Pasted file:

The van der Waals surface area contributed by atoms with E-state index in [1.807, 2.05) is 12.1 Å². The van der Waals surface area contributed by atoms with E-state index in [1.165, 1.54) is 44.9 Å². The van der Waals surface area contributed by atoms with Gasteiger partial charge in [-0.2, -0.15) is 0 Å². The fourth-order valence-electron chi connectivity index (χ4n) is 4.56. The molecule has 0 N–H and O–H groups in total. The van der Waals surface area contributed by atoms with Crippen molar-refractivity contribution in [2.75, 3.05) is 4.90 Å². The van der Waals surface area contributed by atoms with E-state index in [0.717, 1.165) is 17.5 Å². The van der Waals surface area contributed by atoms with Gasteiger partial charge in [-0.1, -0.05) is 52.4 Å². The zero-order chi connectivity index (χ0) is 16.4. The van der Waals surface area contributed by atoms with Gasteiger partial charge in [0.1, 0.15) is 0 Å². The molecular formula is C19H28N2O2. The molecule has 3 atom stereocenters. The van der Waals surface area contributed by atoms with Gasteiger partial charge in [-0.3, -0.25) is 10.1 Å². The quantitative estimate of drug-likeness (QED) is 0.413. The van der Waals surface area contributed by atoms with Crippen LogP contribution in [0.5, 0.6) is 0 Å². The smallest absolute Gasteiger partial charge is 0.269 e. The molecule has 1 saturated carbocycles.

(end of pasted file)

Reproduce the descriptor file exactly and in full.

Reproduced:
The van der Waals surface area contributed by atoms with E-state index in [1.807, 2.05) is 12.1 Å². The van der Waals surface area contributed by atoms with E-state index in [1.165, 1.54) is 44.9 Å². The van der Waals surface area contributed by atoms with Gasteiger partial charge in [-0.2, -0.15) is 0 Å². The fourth-order valence-electron chi connectivity index (χ4n) is 4.56. The molecule has 0 N–H and O–H groups in total. The van der Waals surface area contributed by atoms with Crippen molar-refractivity contribution in [2.75, 3.05) is 4.90 Å². The van der Waals surface area contributed by atoms with E-state index in [0.717, 1.165) is 17.5 Å². The van der Waals surface area contributed by atoms with Gasteiger partial charge in [-0.1, -0.05) is 52.4 Å². The zero-order chi connectivity index (χ0) is 16.4. The van der Waals surface area contributed by atoms with Gasteiger partial charge in [0.1, 0.15) is 0 Å². The molecular formula is C19H28N2O2. The molecule has 3 atom stereocenters. The van der Waals surface area contributed by atoms with Gasteiger partial charge in [-0.3, -0.25) is 10.1 Å². The quantitative estimate of drug-likeness (QED) is 0.413. The van der Waals surface area contributed by atoms with Crippen LogP contribution in [0.5, 0.6) is 0 Å². The smallest absolute Gasteiger partial charge is 0.269 e. The molecule has 1 saturated carbocycles.